AFP News via Yahoo News | 9 Sep 2014
"As a result of the surveillance program revelations, US technology companies have experienced negative economic implications in overseas markets," said a letter endorsed by five major tech organizations that include members such as Google, Microsoft, Apple and Facebook.
"In addition, other countries are considering proposals that would limit data flows between countries, which would have a negative impact on the efficiencies upon which the borderless Internet relies. The transparency measures in the USA Freedom Act are designed to alleviate some of the concerns behind such actions by allowing companies to be more transparent about the orders they receive from the government pursuant to its surveillance authorities."
The measure pending in the Senate would curb the NSA’s ability to collect bulk phone data from Americans and provides more safeguards for warrantless surveillance.
The proposal includes other privacy provisions, including the creation of a special advocate to monitor civil liberties issues before a secret US surveillance court.
CNET | May 2014
In a blog posted on May 13, Cisco general counsel Mark Chandler spoke out against the allegations that the NSA installed surveillance software on Cisco equipment.
"We ought to be able to count on the government to then not interfere with the lawful delivery of our products in the form in which we have manufactured them," Chandler said. "To do otherwise, and to violate legitimate privacy rights of individuals and institutions around the world, undermines confidence in our industry."
Chandler also offered the following suggestions on what governments should do to restore confidence in the tech industry:
- Governments should have policies requiring that product security vulnerabilities that are detected be reported promptly to manufacturers for remediation, unless a court finds a compelling reason for a temporary delay. By the same token, governments should not block third parties from reporting such vulnerabilities to manufacturers.
- Governments should not interfere with the ability of companies to lawfully deliver internet infrastructure as ordered by their customers.
- Clear standards should be set to protect information outside the United States which belongs to third parties, but are in the custody of subsidiaries of US companies, so that customers worldwide can know the rules that will apply and work with confidence with US suppliers.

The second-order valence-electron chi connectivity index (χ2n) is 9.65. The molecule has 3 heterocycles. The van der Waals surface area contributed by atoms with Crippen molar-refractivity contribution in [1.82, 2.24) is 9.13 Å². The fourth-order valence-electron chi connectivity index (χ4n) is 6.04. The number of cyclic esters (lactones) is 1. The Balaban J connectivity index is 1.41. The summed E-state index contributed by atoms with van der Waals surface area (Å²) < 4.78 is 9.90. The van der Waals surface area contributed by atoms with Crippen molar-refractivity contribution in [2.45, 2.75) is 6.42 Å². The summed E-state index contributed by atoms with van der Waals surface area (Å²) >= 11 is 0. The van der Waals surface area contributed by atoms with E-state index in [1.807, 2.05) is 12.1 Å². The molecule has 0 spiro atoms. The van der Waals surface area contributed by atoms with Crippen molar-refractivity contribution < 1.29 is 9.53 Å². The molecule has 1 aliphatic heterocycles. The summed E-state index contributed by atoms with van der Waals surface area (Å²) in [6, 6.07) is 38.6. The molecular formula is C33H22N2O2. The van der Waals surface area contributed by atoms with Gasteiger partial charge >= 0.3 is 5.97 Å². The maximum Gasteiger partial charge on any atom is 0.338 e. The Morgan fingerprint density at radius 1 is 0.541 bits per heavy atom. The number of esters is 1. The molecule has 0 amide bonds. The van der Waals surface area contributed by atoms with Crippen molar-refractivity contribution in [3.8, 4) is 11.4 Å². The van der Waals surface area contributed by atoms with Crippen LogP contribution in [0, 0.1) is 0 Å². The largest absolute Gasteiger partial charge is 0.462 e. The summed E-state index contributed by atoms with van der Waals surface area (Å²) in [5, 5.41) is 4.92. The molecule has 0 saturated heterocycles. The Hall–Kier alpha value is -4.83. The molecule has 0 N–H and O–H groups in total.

Silicon Valley Watcher | Dec 2013
Tech split on NSA…
It shows the divide in the US tech industry, missing are IBM, Cisco, Intel, Dell, Oracle, and many other tech giants. It’s precisely these companies that have massive contracts with US government agencies. Criticism of the NSA is an understandable concern, it’s not something that will help them win contracts. However, they will have to weigh their losses in overseas markets against their silence on this issue domestically.
The Week | Nov 2013
But companies’ and countries’ aversion to the NSA seems to miss the bigger picture. Certainly, Edward Snowden’s revelations have disclosed a lot about the scope and shape of the NSA’s spying activities. But there hasn’t been a comparable level of disclosure about the activities of intelligence agencies in foreign countries, including Brazil, Russia, and China. Consumers moving away from American networking companies out of a desire to avoid surveillance, and adopting Chinese networking technology instead, could be jumping out of the frying pan and into the fire. China is still an authoritarian one-party state in which dissidents are routinely put to death. China has an active and overt internet censorship program. Chinese technology products may have just as many backdoors and surveillance technologies as American products — the details just haven’t been leaked.
“The thing that most surprised me about the data center was how much of the space was taken up by support systems, and how little space was actually used for servers,” says Arnall. Timo Arnall
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